In my 20s, 30s, 40s, 50s and, now, 60s, the questions have taken on different coloring, but the query posed by younger, single women (and the occasional single man) is really a horse of one color only: I’m being asked why I’m not alone, and they are; why Dean and I are “happy enough,” and they aren’t.
I hasten to declare that I have been married to my present spouse only since 2002, though I knew I loved him the moment I saw him on 3 October 1999 and, in a moment, I shall get to that story, which he and I tell quite differently. (Dean’s version involves an hour-long disquisition on Harry James, Art Depew, Don and John Thomas, Duke Ellington, Ernie Wilkins, Billy Strayhorn, and Count Basie, in which I make an appearance, with no speaking lines, only three minutes from the end.)
Forty-eight and 50 when we met, we had both weathered other marriages and divorces. (I imagined back then that I could write the book on successful divorces—mine were hasty and no-fault—but my spouse was actually divorced from the same wife twice due to legal technicalities, surely a circlet of hell no one, or two, should ever have to endure.)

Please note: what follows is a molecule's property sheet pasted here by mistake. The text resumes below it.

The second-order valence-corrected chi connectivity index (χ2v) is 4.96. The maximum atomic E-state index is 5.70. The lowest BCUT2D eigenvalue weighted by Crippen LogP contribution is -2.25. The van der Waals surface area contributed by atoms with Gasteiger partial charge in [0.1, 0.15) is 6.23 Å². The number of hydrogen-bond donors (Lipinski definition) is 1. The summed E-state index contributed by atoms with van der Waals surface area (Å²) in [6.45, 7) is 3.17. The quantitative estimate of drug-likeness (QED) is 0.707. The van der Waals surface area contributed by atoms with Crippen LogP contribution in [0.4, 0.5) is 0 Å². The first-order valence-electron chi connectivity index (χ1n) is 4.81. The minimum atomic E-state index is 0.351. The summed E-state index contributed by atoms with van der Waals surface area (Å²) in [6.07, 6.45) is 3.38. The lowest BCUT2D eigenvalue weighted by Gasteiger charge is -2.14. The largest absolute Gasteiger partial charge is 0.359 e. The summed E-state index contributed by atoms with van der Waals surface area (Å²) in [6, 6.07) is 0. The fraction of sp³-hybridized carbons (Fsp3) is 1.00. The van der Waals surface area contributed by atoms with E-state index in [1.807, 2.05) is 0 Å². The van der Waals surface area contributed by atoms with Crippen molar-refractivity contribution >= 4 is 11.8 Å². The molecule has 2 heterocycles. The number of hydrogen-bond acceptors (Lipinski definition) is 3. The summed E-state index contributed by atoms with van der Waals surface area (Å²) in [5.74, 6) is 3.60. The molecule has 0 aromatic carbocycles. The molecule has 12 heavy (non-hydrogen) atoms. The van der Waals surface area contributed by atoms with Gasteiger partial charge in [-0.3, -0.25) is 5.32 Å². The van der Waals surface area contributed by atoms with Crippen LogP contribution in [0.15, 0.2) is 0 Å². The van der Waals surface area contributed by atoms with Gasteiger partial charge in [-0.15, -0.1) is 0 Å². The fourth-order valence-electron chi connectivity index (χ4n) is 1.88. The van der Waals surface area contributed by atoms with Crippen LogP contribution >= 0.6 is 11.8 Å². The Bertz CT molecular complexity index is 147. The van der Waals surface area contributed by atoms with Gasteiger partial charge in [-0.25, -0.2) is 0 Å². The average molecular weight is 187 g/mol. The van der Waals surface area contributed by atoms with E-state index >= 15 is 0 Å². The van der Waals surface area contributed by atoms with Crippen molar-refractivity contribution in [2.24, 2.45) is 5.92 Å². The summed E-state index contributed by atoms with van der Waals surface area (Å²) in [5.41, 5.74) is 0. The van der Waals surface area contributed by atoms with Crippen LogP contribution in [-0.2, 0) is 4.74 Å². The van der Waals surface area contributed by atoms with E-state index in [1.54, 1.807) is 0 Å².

Both of us when we married had lost mates to death: we knew that life and love comprise no musical comedy.
I believe, also, that despite Americans’ protracted “adolescence”—and so, so many grey-haired people I know in this country have never, I opine, achieved adulthood—Dean and I were as close to being the adults in our rooms as possible.
In my own case, that maturity—and it was and is nowhere near what I would term perfectly accomplished—came only after I had lived some nine years alone, become completely self-supporting, and had settled, contentedly, in my own home.
I had made a secure nest for myself long before I met Dean, and I had accepted that I might live out my days alone there, which was just fine with me . . . until the moment I clapped eyes on him.
When we met, at the University of Southern California, where we had both flown, from South Carolina and New York City respectively, to attend a jazz concert honoring the late Harry James, I arrived on someone else’s arm.